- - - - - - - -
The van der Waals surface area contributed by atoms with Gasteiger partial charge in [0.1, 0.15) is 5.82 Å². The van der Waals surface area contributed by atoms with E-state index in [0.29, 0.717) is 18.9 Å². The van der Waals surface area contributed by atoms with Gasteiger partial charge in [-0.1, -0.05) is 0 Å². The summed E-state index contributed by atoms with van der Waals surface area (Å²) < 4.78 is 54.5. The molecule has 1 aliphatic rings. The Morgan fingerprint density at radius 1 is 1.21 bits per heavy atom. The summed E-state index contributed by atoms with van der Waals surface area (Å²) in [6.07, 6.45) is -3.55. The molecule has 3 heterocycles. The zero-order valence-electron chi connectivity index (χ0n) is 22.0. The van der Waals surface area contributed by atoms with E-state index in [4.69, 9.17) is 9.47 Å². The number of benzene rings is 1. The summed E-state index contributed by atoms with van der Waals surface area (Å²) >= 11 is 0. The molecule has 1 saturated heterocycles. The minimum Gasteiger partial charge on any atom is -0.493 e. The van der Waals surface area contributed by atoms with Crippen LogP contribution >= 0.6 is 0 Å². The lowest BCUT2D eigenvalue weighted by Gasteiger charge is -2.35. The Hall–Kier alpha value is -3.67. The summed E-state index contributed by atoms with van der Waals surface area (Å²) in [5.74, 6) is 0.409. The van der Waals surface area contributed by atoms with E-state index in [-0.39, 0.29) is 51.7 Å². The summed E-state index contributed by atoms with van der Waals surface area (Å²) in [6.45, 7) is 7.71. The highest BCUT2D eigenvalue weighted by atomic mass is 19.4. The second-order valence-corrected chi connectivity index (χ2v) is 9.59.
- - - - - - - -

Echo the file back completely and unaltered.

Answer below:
The van der Waals surface area contributed by atoms with Gasteiger partial charge in [0.1, 0.15) is 5.82 Å². The van der Waals surface area contributed by atoms with E-state index in [0.29, 0.717) is 18.9 Å². The van der Waals surface area contributed by atoms with Gasteiger partial charge in [-0.1, -0.05) is 0 Å². The summed E-state index contributed by atoms with van der Waals surface area (Å²) < 4.78 is 54.5. The molecule has 1 aliphatic rings. The Morgan fingerprint density at radius 1 is 1.21 bits per heavy atom. The summed E-state index contributed by atoms with van der Waals surface area (Å²) in [6.07, 6.45) is -3.55. The molecule has 3 heterocycles. The zero-order valence-electron chi connectivity index (χ0n) is 22.0. The van der Waals surface area contributed by atoms with E-state index in [4.69, 9.17) is 9.47 Å². The number of benzene rings is 1. The summed E-state index contributed by atoms with van der Waals surface area (Å²) >= 11 is 0. The molecule has 1 saturated heterocycles. The minimum Gasteiger partial charge on any atom is -0.493 e. The van der Waals surface area contributed by atoms with Crippen LogP contribution >= 0.6 is 0 Å². The lowest BCUT2D eigenvalue weighted by Gasteiger charge is -2.35. The Hall–Kier alpha value is -3.67. The summed E-state index contributed by atoms with van der Waals surface area (Å²) in [5.74, 6) is 0.409. The van der Waals surface area contributed by atoms with E-state index in [-0.39, 0.29) is 51.7 Å². The summed E-state index contributed by atoms with van der Waals surface area (Å²) in [6.45, 7) is 7.71. The highest BCUT2D eigenvalue weighted by atomic mass is 19.4. The second-order valence-corrected chi connectivity index (χ2v) is 9.59.